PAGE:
Golden Hill by Francis Spufford
In this “ingenious” first novel, Francis Spufford has produced a “loving tribute” to the literature of the 18th century, said Steven Poole in The Guardian. It opens with Mr Smith, a young Londoner of mysterious background, arriving in New York in 1746 with a bill of exchange to the “enormous value” of £1,000. Over the ensuing 60 days (the time the payee, a local merchant, has to settle the bill), Smith “stumbles with lovable clumsiness” through the city. With its “era-appropriate” third-person narrative and “painterly scenes of street and salon life”, Golden Hill provides “first-class” entertainment.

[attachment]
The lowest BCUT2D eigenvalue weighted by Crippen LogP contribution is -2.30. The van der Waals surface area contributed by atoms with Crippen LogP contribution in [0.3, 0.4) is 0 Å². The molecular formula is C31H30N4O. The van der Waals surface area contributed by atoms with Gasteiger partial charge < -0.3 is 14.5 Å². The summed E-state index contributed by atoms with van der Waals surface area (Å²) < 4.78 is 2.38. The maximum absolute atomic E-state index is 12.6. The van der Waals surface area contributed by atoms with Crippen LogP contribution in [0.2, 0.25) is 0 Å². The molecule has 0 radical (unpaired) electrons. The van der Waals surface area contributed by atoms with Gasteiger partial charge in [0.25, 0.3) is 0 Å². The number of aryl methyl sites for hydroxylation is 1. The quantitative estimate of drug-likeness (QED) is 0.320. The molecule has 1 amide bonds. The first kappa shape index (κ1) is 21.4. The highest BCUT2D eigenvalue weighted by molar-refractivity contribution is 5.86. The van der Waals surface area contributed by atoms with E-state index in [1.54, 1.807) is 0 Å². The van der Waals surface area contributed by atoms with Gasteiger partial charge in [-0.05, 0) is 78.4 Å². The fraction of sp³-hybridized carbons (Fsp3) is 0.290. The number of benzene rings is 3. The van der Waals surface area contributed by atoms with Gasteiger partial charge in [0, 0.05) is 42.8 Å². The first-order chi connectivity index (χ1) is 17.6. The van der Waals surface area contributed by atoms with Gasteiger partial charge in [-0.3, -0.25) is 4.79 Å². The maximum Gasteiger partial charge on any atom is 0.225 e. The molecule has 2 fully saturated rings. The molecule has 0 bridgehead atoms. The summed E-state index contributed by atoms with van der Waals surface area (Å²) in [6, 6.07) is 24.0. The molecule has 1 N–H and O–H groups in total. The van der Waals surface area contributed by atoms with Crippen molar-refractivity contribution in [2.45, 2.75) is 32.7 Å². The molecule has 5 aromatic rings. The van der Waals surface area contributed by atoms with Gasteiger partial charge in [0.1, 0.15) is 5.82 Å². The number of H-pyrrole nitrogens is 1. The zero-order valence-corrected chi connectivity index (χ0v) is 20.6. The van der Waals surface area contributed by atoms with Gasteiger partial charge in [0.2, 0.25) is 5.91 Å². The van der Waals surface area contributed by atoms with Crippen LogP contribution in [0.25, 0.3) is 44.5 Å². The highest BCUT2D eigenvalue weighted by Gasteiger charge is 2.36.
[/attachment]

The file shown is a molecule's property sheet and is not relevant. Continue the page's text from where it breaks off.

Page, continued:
This “dazzlingly written” novel “teems with incident”, said Peter Kemp in The Sunday Times. Like Henry Fielding’s Tom Jones, Smith is propelled through a “hectic assortment” of adventures: “in flagrante sexual embarrassments”, a rooftop scamper, a spell in jail “under the cobbles of Wall Street”. But the “high-fidelity literary mimicry” combines with a “wonderfully vivid evocation” of pre-Revolutionary New York – a “wholesome” city whose skyscape is a “jumble of stepped Dutch gables and church steeples”. You keep “eagerly turning the pages” right up to the “tour de force conclusion”.